Joni Mitchell’s lyrics, “I’ve looked at clouds from both sides now” plays in my mind this morning. It’s a mid-March Spring Equinox day and it’s raining. No wind, no thunder, the threat of tornadoes low. A soft rain, light, just rain. The willow, newly leafed into green lace, dips its head to show off the neighbors red bud tree, ripe with color, behind it.
This morning’s readings, this Tuesday of the Fourth Week of Lent, are all about water too: the Sheep Pool from the gospel in John where Jesus heals a crippled man because, well, he’s crippled and can’t get to the water when it’s “stirred up”; and the mighty river in Ezekiel that starts small but becomes , “a river through which I could not wade.”
This day of soft rain will reach a troubling phase later in the week. The biggest part of this storm won’t even arrive for three more days, the same storm that dropped two feet of snow in Flagstaff, Arizona. Flood warnings are posted.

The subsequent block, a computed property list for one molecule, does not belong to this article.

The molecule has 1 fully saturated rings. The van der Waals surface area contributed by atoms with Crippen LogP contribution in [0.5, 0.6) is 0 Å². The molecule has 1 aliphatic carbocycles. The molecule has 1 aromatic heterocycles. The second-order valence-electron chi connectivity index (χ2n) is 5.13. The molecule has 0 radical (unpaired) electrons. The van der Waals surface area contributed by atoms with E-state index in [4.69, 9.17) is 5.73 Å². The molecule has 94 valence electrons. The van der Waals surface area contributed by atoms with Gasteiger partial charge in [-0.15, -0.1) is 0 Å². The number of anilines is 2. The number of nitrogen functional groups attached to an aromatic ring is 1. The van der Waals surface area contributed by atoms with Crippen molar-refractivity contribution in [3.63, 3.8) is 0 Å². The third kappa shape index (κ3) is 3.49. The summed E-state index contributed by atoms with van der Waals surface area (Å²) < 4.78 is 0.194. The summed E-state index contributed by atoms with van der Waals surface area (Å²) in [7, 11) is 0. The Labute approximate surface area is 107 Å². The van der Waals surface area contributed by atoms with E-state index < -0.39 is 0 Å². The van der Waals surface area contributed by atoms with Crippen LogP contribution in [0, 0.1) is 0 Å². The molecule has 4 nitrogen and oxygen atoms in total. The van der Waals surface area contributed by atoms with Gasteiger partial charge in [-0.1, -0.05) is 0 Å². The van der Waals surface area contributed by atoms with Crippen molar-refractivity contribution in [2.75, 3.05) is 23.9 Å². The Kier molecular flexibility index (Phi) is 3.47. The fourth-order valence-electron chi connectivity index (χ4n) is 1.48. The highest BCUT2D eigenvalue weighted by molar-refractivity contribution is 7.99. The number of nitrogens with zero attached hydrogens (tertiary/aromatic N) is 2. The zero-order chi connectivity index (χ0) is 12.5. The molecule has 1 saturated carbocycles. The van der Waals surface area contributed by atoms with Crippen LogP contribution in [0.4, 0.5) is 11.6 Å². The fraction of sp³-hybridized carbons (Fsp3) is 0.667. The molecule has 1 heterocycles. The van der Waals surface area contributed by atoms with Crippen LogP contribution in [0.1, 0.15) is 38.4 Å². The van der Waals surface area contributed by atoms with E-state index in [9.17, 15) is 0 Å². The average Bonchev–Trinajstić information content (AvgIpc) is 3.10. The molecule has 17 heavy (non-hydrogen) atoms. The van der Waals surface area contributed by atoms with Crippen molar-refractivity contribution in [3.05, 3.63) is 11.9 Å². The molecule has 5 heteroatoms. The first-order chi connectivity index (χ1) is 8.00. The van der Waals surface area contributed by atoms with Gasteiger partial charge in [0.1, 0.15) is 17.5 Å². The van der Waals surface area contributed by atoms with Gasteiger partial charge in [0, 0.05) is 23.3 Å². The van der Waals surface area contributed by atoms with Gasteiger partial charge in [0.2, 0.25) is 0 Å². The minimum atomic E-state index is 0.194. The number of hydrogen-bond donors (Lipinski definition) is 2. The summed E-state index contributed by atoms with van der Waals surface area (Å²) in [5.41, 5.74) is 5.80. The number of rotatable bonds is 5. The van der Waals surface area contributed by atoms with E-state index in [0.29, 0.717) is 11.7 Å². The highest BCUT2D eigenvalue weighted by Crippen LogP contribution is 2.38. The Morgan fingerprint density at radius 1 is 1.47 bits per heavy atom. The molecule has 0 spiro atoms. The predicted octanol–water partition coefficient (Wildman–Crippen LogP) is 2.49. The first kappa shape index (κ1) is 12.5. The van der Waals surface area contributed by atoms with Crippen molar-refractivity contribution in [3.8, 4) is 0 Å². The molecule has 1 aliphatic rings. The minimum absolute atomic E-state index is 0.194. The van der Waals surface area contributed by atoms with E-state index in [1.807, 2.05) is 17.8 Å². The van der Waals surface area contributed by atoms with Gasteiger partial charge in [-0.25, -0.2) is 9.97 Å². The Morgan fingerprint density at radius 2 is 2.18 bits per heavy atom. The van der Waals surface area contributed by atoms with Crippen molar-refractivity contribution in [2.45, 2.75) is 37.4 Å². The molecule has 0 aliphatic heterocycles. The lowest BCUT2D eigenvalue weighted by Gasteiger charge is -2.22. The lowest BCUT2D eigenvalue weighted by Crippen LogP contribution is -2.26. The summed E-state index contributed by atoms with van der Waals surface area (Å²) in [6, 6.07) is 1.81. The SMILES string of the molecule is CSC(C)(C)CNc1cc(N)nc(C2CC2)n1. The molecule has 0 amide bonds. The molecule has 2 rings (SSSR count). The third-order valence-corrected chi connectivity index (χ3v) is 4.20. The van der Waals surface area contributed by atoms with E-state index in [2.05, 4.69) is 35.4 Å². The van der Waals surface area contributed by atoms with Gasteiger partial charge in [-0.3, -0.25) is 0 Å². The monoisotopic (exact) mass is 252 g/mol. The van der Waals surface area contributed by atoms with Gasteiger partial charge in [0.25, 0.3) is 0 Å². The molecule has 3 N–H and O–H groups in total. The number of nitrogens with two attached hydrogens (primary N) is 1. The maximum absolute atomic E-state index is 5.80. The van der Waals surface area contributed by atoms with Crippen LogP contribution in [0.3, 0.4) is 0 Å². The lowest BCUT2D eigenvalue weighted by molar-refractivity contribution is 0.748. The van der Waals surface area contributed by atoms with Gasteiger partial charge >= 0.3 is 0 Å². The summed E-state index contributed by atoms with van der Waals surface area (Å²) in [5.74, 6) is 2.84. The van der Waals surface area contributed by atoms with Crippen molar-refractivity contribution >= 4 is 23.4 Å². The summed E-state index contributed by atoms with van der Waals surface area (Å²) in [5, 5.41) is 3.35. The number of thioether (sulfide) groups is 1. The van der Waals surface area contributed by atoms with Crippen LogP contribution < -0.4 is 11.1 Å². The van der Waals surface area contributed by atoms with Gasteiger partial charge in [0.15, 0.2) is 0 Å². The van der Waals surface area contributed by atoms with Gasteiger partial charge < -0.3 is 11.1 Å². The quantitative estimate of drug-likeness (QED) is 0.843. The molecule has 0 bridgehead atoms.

Water: a blessing and a danger. One of those too much of a good thing is too much things.
Yesterday, I reposted a blog by Elizabeth Schurman, “Snakes and Ladders.” If you haven’t read it, you can find a link to it on the right. She writes that the thing we’re most afraid of, if we look at it and look at it and look at it, we can deal with it.
Years ago, when we first saw this house and walked up the sloping yard, my mind automatically registered “it won’t flood,” floods being one of my childhood fears because my father died in the months after bringing his rowboat over here to help with the great Kansas City flood in the early 50s.
Interesting the bad/good contradictions we all carry for some of the simplest things. Growing up on a farm, rain was a blessing, a day to pause the work, but it also meant the farmyard got really mucky. And wet chicken smells? Not the same as smelling early spring tulips, let me tell you!
The Chinese say yin/yang. And that’s about it. The living with both sides because both sides is what we have.